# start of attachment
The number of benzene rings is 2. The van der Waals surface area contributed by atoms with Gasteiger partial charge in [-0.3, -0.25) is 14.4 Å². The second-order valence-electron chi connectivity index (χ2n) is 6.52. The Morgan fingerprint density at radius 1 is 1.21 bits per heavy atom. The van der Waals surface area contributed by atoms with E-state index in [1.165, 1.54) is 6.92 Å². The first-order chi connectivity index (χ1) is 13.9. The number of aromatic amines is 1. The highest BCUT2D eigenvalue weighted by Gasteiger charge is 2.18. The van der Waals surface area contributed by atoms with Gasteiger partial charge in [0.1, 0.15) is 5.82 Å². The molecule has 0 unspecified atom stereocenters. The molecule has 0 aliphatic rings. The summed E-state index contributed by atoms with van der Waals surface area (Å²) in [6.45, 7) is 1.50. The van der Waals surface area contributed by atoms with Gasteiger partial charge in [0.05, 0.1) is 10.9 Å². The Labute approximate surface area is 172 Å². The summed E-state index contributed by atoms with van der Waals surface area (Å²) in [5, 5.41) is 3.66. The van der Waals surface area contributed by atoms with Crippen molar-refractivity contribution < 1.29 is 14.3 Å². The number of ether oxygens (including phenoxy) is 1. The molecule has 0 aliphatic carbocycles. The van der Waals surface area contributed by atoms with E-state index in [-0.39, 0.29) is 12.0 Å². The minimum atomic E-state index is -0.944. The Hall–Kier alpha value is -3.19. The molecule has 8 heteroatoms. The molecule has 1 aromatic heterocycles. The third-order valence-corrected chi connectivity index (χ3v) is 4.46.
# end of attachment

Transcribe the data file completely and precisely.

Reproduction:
The number of benzene rings is 2. The van der Waals surface area contributed by atoms with Gasteiger partial charge in [-0.3, -0.25) is 14.4 Å². The second-order valence-electron chi connectivity index (χ2n) is 6.52. The Morgan fingerprint density at radius 1 is 1.21 bits per heavy atom. The van der Waals surface area contributed by atoms with E-state index in [1.165, 1.54) is 6.92 Å². The first-order chi connectivity index (χ1) is 13.9. The number of aromatic amines is 1. The highest BCUT2D eigenvalue weighted by Gasteiger charge is 2.18. The van der Waals surface area contributed by atoms with Gasteiger partial charge in [0.1, 0.15) is 5.82 Å². The molecule has 0 unspecified atom stereocenters. The molecule has 0 aliphatic rings. The summed E-state index contributed by atoms with van der Waals surface area (Å²) in [6.45, 7) is 1.50. The van der Waals surface area contributed by atoms with Gasteiger partial charge in [0.05, 0.1) is 10.9 Å². The Labute approximate surface area is 172 Å². The summed E-state index contributed by atoms with van der Waals surface area (Å²) in [5, 5.41) is 3.66. The van der Waals surface area contributed by atoms with Crippen molar-refractivity contribution < 1.29 is 14.3 Å². The number of ether oxygens (including phenoxy) is 1. The molecule has 0 aliphatic carbocycles. The van der Waals surface area contributed by atoms with E-state index in [-0.39, 0.29) is 12.0 Å². The minimum atomic E-state index is -0.944. The Hall–Kier alpha value is -3.19. The molecule has 8 heteroatoms. The molecule has 1 aromatic heterocycles. The third-order valence-corrected chi connectivity index (χ3v) is 4.46.